Scottish Cup holders St Johnstone need to avoid an 11th straight loss if they’re to make it past League 2 Kelty Hearts

Berwick Rangers in 1967. Stenhousemuir in 1995. Clyde in 2006. Brora Rangers last season. Just a few of the glorious Scottish Cup giant-killers who have left the road to Hampden littered with tattered reputations.

The big clubs have it all to lose again in Saturday’s fourth round, with Premiership teams entering the fray.


Will there be another famous scalp to add to the competition’s long and illustrious history? Here are some of the underdogs sizing up a shock…

Talbot aim to break Hearts

Auchinleck Talbot – giants of junior football until their recent switch to the senior game – love putting on a show for the cameras.

Three years ago, the team from the East Ayrshire village of Auchinleck lapped up the limelight when they toppled local rivals Ayr United in the last 32 at a bouncing Beechwood Park.

They then fell to Hearts in a meeting that has become something of a tradition. Talbot succumbed to a late fourth-round defeat at Tynecastle in 2012 and the sides meet at the same stage this weekend.

The Premiership club will be taking nothing for granted. Talbot claimed arguably the biggest upset of the previous round when they humiliated Hamilton Academical – who play four tiers above them in the Championship – with a 1-0 home triumph.

And Hearts fell victim to a humdinger of a shock last season, bowing out with a whimper in the second round to Highland League side Brora.

Watch the moment Auchinleck Talbot became giant-killers in 2019

The marvels of Darvel

What is it with East Ayrshire and plucky upstarts? The marvels of Darvel, hailing from the same region as fellow West of Scotland Premier side Talbot, are putting their small town on the map in the club’s first-ever Scottish Cup campaign.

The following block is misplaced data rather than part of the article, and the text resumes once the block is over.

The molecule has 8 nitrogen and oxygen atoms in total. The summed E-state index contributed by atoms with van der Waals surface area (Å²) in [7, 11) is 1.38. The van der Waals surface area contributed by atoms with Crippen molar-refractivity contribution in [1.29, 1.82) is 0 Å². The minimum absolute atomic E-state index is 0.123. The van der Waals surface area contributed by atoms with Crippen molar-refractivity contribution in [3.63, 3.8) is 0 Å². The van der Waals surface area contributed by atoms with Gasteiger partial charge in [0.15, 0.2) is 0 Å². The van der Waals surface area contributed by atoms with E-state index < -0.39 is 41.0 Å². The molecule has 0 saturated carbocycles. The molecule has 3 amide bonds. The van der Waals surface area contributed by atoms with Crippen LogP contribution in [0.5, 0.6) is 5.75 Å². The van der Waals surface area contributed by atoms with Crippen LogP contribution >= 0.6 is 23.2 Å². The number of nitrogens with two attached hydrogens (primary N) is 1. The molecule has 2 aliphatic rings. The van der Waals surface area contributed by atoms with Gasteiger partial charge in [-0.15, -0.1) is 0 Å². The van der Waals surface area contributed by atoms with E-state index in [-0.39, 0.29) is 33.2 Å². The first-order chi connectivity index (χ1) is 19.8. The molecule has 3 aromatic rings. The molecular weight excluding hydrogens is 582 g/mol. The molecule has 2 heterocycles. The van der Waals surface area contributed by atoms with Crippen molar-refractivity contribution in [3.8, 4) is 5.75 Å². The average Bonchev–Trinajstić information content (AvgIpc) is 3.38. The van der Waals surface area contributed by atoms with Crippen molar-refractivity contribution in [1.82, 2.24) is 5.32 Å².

Having already claimed the scalp of League 2 Stranraer, and edged past Brechin City on penalties, the sixth-tier club bankrolled by bakery boss John Gall will be no piece of cake for Championship leaders Arbroath.

The sum total of Darvel’s previous honours is one Ayrshire League title in the 1960s, but they are now a rising force with plenty of dough at their disposal and a squad packed with experience from higher levels.

Can Kelty stun crisis-hit holders?

A tie with League 2 Kelty Hearts should be a doddle for the Scottish Cup holders St Johnstone, right? Far from it. Top of the bottom tier v bottom of the top tier is ripe with upset potential.

Kelty, having appointed former Rangers and Hibs midfielder Kevin Thomson as manager last summer, are absolutely tearing it up in their first season in the SPFL, scorching clear in League 2 and going unbeaten until Boxing Day.

The Fife club’s only loss at home in any competition came in their opening game, when they ran top-flight Dundee United close before conceding late on.

With the likes of former Rangers midfielder Jamie Barjonas, free-scoring striker Nathan Austin – 18 goals in 22 games this season – and experienced forward Kallum Higginbotham in their ranks, Kelty are destined for bigger things.